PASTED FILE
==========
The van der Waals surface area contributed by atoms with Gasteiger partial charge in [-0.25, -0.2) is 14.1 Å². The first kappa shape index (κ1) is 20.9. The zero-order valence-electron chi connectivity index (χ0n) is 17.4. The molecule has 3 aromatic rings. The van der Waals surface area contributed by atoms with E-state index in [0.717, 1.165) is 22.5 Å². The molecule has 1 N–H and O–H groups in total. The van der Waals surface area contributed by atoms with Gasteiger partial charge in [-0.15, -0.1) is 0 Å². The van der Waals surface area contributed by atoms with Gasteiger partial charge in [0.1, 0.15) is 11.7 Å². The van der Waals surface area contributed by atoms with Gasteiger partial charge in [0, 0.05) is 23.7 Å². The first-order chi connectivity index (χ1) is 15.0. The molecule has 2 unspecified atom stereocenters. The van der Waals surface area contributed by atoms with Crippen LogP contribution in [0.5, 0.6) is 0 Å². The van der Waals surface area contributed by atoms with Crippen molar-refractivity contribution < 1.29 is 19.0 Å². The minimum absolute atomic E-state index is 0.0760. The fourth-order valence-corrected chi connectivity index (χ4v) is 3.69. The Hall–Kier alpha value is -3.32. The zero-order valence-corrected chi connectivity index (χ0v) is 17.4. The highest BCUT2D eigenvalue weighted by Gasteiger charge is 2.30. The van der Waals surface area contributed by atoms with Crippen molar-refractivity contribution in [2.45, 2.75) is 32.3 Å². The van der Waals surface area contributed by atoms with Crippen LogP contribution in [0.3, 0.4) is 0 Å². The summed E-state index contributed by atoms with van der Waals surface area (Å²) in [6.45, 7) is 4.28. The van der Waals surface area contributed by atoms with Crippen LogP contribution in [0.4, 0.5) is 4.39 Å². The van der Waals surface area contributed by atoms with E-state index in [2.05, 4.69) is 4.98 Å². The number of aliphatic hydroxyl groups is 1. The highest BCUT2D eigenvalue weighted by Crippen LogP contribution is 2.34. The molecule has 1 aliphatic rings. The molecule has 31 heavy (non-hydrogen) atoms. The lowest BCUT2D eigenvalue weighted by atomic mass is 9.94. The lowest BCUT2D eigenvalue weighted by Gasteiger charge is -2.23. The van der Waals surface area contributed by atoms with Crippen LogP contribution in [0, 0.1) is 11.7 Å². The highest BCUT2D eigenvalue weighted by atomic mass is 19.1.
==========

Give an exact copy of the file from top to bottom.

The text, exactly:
The van der Waals surface area contributed by atoms with Gasteiger partial charge in [-0.25, -0.2) is 14.1 Å². The first kappa shape index (κ1) is 20.9. The zero-order valence-electron chi connectivity index (χ0n) is 17.4. The molecule has 3 aromatic rings. The van der Waals surface area contributed by atoms with E-state index in [0.717, 1.165) is 22.5 Å². The molecule has 1 N–H and O–H groups in total. The van der Waals surface area contributed by atoms with Gasteiger partial charge in [-0.15, -0.1) is 0 Å². The van der Waals surface area contributed by atoms with Gasteiger partial charge in [0.1, 0.15) is 11.7 Å². The van der Waals surface area contributed by atoms with Gasteiger partial charge in [0, 0.05) is 23.7 Å². The first-order chi connectivity index (χ1) is 15.0. The molecule has 2 unspecified atom stereocenters. The van der Waals surface area contributed by atoms with Crippen LogP contribution in [0.5, 0.6) is 0 Å². The van der Waals surface area contributed by atoms with Crippen molar-refractivity contribution < 1.29 is 19.0 Å². The minimum absolute atomic E-state index is 0.0760. The fourth-order valence-corrected chi connectivity index (χ4v) is 3.69. The Hall–Kier alpha value is -3.32. The zero-order valence-corrected chi connectivity index (χ0v) is 17.4. The highest BCUT2D eigenvalue weighted by Gasteiger charge is 2.30. The van der Waals surface area contributed by atoms with Crippen molar-refractivity contribution in [2.45, 2.75) is 32.3 Å². The van der Waals surface area contributed by atoms with Crippen LogP contribution in [0.3, 0.4) is 0 Å². The summed E-state index contributed by atoms with van der Waals surface area (Å²) in [6.45, 7) is 4.28. The van der Waals surface area contributed by atoms with Crippen LogP contribution in [0.4, 0.5) is 4.39 Å². The van der Waals surface area contributed by atoms with E-state index in [2.05, 4.69) is 4.98 Å². The number of aliphatic hydroxyl groups is 1. The highest BCUT2D eigenvalue weighted by Crippen LogP contribution is 2.34. The molecule has 1 aliphatic rings. The molecule has 31 heavy (non-hydrogen) atoms. The lowest BCUT2D eigenvalue weighted by atomic mass is 9.94. The lowest BCUT2D eigenvalue weighted by Gasteiger charge is -2.23. The van der Waals surface area contributed by atoms with Crippen LogP contribution in [0, 0.1) is 11.7 Å². The highest BCUT2D eigenvalue weighted by atomic mass is 19.1.